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This article is based on a presentation by Professor Roslyn Russell, RMIT, Principal Research Fellow in the school of Economics, Finance and Marketing. Professor Russell presented on 6 Sept 2013 at a financial literacy

forum organised by the Australian Securities & Investments Commission. CCLSWA takes responsibility for any errors for the content below.

Professor Russell’s research explored the underlying factors that influence women’s behaviour in financial decisions and money management. The research found that three factors influence women’s financial behaviour:


 2) Self-esteem

 3)Financial knowledge and capability

 The implications of the research include:

  1. Women’s past circumstances influence their financial behaviour.  For example, childhood experiences and socialisation affect their self-efficacy and financial capability. Growing up in poverty and hardship too can create certain attitudes. Women can either become ‘scared of debt’ or have problems with debt.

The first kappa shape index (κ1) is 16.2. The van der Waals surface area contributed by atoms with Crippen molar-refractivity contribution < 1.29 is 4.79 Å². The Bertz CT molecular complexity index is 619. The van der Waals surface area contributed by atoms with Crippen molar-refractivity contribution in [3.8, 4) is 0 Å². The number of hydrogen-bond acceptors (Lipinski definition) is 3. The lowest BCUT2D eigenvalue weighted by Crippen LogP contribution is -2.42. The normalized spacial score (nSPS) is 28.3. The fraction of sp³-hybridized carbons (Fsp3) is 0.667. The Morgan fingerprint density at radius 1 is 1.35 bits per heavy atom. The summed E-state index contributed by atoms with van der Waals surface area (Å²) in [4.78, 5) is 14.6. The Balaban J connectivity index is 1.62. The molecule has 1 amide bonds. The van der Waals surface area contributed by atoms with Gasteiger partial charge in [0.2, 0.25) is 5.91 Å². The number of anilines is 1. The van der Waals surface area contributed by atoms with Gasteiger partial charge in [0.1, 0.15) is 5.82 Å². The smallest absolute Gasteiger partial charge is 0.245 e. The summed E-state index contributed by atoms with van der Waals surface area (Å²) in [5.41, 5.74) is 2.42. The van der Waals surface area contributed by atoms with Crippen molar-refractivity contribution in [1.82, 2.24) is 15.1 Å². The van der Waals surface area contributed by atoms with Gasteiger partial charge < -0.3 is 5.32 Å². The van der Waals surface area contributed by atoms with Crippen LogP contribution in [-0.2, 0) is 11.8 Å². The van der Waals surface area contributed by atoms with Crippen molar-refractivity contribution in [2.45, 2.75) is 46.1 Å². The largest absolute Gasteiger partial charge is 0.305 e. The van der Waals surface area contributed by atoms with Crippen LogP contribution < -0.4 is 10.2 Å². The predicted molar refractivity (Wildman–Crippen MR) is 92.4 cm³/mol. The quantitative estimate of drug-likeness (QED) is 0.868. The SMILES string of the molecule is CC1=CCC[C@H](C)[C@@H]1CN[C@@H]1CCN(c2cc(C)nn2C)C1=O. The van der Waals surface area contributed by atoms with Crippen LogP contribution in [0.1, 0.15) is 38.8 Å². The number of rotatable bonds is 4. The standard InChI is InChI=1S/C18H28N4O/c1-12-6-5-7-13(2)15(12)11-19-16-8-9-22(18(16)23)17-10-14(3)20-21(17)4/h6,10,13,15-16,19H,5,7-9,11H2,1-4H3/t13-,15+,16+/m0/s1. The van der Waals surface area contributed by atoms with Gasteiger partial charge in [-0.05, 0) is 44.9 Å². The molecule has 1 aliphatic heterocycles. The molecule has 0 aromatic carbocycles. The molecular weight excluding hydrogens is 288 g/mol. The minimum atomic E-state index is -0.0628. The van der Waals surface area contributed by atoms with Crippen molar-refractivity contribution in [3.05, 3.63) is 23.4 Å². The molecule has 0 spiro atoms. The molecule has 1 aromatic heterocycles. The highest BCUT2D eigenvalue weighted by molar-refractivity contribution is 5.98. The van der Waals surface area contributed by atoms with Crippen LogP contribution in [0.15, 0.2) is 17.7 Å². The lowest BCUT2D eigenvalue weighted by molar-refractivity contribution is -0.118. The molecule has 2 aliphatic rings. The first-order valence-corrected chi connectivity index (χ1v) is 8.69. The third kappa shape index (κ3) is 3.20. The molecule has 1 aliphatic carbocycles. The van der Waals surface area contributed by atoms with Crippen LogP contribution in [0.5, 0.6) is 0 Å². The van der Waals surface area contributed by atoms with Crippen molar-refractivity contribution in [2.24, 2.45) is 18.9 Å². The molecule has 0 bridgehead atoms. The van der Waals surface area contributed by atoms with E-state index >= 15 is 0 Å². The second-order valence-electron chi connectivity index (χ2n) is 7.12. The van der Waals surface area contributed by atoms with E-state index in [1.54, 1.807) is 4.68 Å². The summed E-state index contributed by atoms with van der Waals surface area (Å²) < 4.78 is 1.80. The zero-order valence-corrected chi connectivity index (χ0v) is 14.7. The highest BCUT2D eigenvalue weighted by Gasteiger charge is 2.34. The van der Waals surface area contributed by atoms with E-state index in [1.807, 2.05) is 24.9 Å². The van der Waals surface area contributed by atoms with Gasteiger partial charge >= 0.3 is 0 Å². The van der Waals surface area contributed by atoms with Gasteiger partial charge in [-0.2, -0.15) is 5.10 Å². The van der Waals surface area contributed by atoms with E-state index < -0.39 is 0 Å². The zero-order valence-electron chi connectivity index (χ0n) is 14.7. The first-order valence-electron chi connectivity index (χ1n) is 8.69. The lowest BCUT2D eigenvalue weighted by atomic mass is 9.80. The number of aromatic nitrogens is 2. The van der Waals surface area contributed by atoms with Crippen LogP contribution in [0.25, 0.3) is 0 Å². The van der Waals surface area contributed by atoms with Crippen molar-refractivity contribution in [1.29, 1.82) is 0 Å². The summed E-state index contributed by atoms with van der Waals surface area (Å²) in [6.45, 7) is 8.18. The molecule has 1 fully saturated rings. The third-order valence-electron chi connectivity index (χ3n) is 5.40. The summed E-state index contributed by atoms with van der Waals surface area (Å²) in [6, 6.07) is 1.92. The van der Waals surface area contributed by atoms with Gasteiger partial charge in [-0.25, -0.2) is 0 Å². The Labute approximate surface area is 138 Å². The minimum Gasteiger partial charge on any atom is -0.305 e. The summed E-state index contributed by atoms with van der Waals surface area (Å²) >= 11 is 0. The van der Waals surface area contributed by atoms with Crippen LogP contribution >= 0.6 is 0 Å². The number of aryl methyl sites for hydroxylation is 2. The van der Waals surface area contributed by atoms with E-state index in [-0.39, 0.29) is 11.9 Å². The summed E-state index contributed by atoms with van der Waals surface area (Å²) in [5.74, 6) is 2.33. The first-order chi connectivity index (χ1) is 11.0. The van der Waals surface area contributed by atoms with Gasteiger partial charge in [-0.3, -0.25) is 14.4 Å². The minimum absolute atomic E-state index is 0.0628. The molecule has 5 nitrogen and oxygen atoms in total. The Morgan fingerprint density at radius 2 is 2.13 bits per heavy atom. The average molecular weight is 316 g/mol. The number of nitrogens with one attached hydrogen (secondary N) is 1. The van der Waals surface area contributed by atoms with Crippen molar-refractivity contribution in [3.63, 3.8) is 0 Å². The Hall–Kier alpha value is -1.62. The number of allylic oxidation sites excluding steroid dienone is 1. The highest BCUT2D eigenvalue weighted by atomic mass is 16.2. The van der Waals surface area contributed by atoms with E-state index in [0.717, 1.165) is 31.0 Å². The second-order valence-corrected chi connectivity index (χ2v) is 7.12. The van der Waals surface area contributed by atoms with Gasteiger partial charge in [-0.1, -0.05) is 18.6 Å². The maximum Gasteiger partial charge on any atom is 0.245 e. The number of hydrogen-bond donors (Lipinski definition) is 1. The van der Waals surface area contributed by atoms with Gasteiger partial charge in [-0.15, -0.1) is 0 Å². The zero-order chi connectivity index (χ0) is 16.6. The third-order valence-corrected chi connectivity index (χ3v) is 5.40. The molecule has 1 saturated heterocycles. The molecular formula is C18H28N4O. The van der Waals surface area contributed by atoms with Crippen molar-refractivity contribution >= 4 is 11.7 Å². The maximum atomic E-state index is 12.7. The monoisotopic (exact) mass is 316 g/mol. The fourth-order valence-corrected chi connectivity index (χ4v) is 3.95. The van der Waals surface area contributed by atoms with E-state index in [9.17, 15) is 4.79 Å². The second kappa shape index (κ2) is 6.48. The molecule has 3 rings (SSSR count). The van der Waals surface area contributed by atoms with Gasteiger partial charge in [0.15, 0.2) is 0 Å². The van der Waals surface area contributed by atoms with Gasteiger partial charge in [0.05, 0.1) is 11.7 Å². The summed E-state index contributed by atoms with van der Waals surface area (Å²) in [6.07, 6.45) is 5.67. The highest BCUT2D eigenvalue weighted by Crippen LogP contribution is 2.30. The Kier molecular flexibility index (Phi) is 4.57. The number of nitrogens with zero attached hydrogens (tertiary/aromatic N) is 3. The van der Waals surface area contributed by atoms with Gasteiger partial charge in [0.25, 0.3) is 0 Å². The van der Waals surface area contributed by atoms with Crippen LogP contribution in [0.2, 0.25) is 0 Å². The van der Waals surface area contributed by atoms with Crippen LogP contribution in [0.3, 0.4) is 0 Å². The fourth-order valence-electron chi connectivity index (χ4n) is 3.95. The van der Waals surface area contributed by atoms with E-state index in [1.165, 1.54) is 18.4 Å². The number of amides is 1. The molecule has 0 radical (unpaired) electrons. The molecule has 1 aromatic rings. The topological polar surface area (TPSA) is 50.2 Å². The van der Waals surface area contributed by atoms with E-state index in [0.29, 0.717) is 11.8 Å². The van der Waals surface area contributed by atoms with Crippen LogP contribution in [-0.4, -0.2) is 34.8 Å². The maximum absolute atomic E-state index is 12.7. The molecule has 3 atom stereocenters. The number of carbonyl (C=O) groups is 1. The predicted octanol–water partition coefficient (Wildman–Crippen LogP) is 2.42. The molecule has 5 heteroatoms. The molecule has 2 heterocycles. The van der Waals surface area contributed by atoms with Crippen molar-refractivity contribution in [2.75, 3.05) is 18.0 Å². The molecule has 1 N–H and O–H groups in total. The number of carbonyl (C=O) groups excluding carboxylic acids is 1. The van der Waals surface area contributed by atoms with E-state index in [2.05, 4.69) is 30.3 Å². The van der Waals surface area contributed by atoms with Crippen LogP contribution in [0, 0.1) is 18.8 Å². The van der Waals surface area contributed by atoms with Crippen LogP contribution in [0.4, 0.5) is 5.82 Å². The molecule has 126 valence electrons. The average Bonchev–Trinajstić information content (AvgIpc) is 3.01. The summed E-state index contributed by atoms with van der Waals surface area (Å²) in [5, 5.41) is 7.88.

2. Financial education / information is not enough to bring about effective decision-making, and may not make any difference as a stand-alone tactic. Women lack trust in other sources of information, such as financial advisors or counsellors. Instead they rely heavily on those around them: spouses, friends, parents etc.
  3. Women’s financial journeys are emotional. Finances are inseparable from lived experiences and family life such as marriage, children, divorce and death.
  4. Relationships are critical to women’s decisions. They show their commitment or loyalty to their spouse through their finances, particularly by trusting their spouse to manage their finances.
  5. Sometimes, where a spouse is financially illiterate, the woman may feel compelled to take on the financial decision-making activities.

 The research suggests that the following can promote women’s financial well-being:

 1) Modelling financial behaviour within the family home; anS

 2) Talking about money with children, as a family.

 CCLSWA provides helpful information on money and debt, which could be used for discussions with children and the wider family.


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